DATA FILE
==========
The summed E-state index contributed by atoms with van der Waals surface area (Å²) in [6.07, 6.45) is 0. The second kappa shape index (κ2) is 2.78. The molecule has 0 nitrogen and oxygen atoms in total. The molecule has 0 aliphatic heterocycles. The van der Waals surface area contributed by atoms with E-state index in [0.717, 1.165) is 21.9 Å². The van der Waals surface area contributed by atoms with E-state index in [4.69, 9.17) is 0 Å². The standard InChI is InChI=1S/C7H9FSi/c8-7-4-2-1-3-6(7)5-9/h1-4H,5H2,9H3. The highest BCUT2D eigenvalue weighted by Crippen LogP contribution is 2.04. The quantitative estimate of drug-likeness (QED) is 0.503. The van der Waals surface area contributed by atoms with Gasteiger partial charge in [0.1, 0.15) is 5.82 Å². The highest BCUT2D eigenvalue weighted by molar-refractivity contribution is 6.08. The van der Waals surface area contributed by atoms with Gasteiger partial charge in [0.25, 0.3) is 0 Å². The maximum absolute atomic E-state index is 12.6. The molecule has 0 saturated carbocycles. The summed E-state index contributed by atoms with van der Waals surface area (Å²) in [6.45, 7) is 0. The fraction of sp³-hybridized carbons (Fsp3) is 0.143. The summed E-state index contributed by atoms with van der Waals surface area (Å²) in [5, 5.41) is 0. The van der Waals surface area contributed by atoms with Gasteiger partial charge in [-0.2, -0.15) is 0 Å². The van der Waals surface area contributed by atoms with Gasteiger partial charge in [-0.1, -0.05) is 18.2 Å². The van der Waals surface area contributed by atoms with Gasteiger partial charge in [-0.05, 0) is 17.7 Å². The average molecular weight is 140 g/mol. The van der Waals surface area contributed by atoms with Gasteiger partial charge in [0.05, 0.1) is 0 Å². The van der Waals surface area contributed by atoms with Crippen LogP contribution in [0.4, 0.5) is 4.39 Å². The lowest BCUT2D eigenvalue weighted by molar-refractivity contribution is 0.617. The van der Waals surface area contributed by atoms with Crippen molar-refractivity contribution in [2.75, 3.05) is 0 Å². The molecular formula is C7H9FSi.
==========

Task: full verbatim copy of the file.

The summed E-state index contributed by atoms with van der Waals surface area (Å²) in [6.07, 6.45) is 0. The second kappa shape index (κ2) is 2.78. The molecule has 0 nitrogen and oxygen atoms in total. The molecule has 0 aliphatic heterocycles. The van der Waals surface area contributed by atoms with E-state index in [0.717, 1.165) is 21.9 Å². The van der Waals surface area contributed by atoms with E-state index in [4.69, 9.17) is 0 Å². The standard InChI is InChI=1S/C7H9FSi/c8-7-4-2-1-3-6(7)5-9/h1-4H,5H2,9H3. The highest BCUT2D eigenvalue weighted by Crippen LogP contribution is 2.04. The quantitative estimate of drug-likeness (QED) is 0.503. The van der Waals surface area contributed by atoms with Gasteiger partial charge in [0.1, 0.15) is 5.82 Å². The highest BCUT2D eigenvalue weighted by molar-refractivity contribution is 6.08. The van der Waals surface area contributed by atoms with Gasteiger partial charge in [0.25, 0.3) is 0 Å². The maximum absolute atomic E-state index is 12.6. The molecule has 0 saturated carbocycles. The summed E-state index contributed by atoms with van der Waals surface area (Å²) in [6.45, 7) is 0. The fraction of sp³-hybridized carbons (Fsp3) is 0.143. The summed E-state index contributed by atoms with van der Waals surface area (Å²) in [5, 5.41) is 0. The van der Waals surface area contributed by atoms with Gasteiger partial charge in [-0.2, -0.15) is 0 Å². The van der Waals surface area contributed by atoms with Gasteiger partial charge in [-0.1, -0.05) is 18.2 Å². The van der Waals surface area contributed by atoms with Gasteiger partial charge in [-0.05, 0) is 17.7 Å². The average molecular weight is 140 g/mol. The van der Waals surface area contributed by atoms with Gasteiger partial charge in [0.05, 0.1) is 0 Å². The van der Waals surface area contributed by atoms with Crippen LogP contribution in [0.4, 0.5) is 4.39 Å². The lowest BCUT2D eigenvalue weighted by molar-refractivity contribution is 0.617. The van der Waals surface area contributed by atoms with Crippen molar-refractivity contribution in [2.75, 3.05) is 0 Å². The molecular formula is C7H9FSi.